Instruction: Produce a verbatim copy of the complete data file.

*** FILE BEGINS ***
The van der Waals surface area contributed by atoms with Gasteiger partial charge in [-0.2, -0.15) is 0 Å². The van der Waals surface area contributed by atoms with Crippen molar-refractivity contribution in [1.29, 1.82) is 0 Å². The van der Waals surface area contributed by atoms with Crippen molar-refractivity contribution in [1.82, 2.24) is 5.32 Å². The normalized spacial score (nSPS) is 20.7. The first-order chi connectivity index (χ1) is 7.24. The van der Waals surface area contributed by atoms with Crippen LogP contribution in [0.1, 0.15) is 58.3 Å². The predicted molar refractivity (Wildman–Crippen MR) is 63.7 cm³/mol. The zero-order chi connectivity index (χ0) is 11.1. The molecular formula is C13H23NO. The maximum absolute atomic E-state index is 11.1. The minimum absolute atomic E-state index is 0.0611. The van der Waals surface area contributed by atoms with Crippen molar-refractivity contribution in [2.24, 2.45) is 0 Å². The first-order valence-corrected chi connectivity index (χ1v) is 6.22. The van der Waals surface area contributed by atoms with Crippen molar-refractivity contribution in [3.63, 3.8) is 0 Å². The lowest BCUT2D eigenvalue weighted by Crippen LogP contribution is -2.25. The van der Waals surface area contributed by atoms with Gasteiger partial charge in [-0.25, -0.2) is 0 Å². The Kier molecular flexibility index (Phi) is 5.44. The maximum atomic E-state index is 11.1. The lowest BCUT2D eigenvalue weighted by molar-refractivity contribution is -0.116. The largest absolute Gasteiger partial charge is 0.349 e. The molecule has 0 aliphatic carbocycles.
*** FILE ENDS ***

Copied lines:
The van der Waals surface area contributed by atoms with Gasteiger partial charge in [-0.2, -0.15) is 0 Å². The van der Waals surface area contributed by atoms with Crippen molar-refractivity contribution in [1.29, 1.82) is 0 Å². The van der Waals surface area contributed by atoms with Crippen molar-refractivity contribution in [1.82, 2.24) is 5.32 Å². The normalized spacial score (nSPS) is 20.7. The first-order chi connectivity index (χ1) is 7.24. The van der Waals surface area contributed by atoms with Crippen LogP contribution in [0.1, 0.15) is 58.3 Å². The predicted molar refractivity (Wildman–Crippen MR) is 63.7 cm³/mol. The zero-order chi connectivity index (χ0) is 11.1. The molecular formula is C13H23NO. The maximum absolute atomic E-state index is 11.1. The minimum absolute atomic E-state index is 0.0611. The van der Waals surface area contributed by atoms with Crippen molar-refractivity contribution in [2.24, 2.45) is 0 Å². The first-order valence-corrected chi connectivity index (χ1v) is 6.22. The van der Waals surface area contributed by atoms with Crippen molar-refractivity contribution in [3.63, 3.8) is 0 Å². The lowest BCUT2D eigenvalue weighted by Crippen LogP contribution is -2.25. The van der Waals surface area contributed by atoms with Gasteiger partial charge in [-0.25, -0.2) is 0 Å². The Kier molecular flexibility index (Phi) is 5.44. The maximum atomic E-state index is 11.1. The lowest BCUT2D eigenvalue weighted by molar-refractivity contribution is -0.116. The largest absolute Gasteiger partial charge is 0.349 e. The molecule has 0 aliphatic carbocycles.